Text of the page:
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Anesthetic Management of Patients Undergoing Deep Brain Stimulator Insertion

Venkatraghavan, Lashmi, MD, FRCA, FRCPC; Luciano, Michelle, MD; Manninen, Pirjo, MD, FRCPC

doi: 10.1213/ANE.0b013e3181d2a782
Neuroscience in Anesthesiology and Perioperative Medicine: Review Article
Free
SDC
CME

Deep brain stimulation is used for the treatment of patients with neurologic disorders who have an alteration of function, such as movement disorders and other chronic illnesses. The insertion of the deep brain stimulator (DBS) is a minimally invasive procedure that includes the placement of electrodes into deep brain structures for microelectrode recordings and intraoperative clinical testing and connection of the DBS to an implanted pacemaker. The anesthetic technique varies depending on the traditions and requirements of each institution performing these procedures and has included monitored anesthesia with local anesthesia, conscious sedation, and general anesthesia. The challenges and demands for the anesthesiologist in the care of these patients relate to the specific concerns of the patients with functional neurologic disorders, the effects of anesthetic drugs on microelectrode recordings, and the requirements of the surgical procedure, which often include an awake and cooperative patient. The purpose of this review is to familiarize anesthesiologists with deep brain stimulation by discussing the mechanism, the effects of anesthetic drugs, and the surgical procedure of DBS insertion, and the perioperative assessment, preparation, intraoperative anesthetic management, and complications in patients with functional neurologic disorders.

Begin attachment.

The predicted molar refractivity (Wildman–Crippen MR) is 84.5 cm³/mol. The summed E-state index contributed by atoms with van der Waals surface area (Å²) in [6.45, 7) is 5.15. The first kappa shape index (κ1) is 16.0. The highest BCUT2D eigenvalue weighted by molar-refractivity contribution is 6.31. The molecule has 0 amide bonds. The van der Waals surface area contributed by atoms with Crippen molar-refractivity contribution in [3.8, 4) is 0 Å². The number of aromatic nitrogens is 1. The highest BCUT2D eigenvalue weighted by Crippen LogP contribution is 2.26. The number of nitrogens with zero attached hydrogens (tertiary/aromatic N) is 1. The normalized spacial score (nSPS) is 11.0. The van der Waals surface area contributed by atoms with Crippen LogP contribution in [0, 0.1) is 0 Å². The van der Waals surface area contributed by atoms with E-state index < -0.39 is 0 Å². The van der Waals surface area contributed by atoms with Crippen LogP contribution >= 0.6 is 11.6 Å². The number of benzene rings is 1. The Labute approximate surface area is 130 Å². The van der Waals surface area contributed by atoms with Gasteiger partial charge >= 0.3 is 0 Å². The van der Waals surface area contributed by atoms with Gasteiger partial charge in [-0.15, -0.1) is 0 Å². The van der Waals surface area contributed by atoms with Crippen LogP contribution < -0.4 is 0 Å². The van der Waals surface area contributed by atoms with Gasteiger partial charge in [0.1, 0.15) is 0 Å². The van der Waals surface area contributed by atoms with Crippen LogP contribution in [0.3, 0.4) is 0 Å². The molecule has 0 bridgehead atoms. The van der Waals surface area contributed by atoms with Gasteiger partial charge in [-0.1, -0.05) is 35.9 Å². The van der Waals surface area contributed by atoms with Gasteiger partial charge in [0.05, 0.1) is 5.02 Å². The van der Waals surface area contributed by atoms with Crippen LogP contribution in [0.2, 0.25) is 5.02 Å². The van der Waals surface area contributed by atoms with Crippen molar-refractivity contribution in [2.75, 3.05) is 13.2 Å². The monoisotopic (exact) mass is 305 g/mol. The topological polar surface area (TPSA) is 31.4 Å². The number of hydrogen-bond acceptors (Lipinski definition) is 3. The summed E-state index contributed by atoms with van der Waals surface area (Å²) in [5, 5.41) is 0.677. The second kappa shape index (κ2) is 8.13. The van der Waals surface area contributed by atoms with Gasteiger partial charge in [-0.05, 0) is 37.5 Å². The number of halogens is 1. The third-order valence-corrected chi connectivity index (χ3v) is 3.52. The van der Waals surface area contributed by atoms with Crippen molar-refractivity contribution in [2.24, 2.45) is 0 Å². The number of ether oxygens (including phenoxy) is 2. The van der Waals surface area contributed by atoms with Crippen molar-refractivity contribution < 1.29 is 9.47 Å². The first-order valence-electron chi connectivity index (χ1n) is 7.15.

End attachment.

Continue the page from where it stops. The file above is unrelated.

Published ahead of print February 8, 2010

From the Department of Anesthesia, Toronto Western Hospital, University Health Network, Toronto, Ontario, Canada.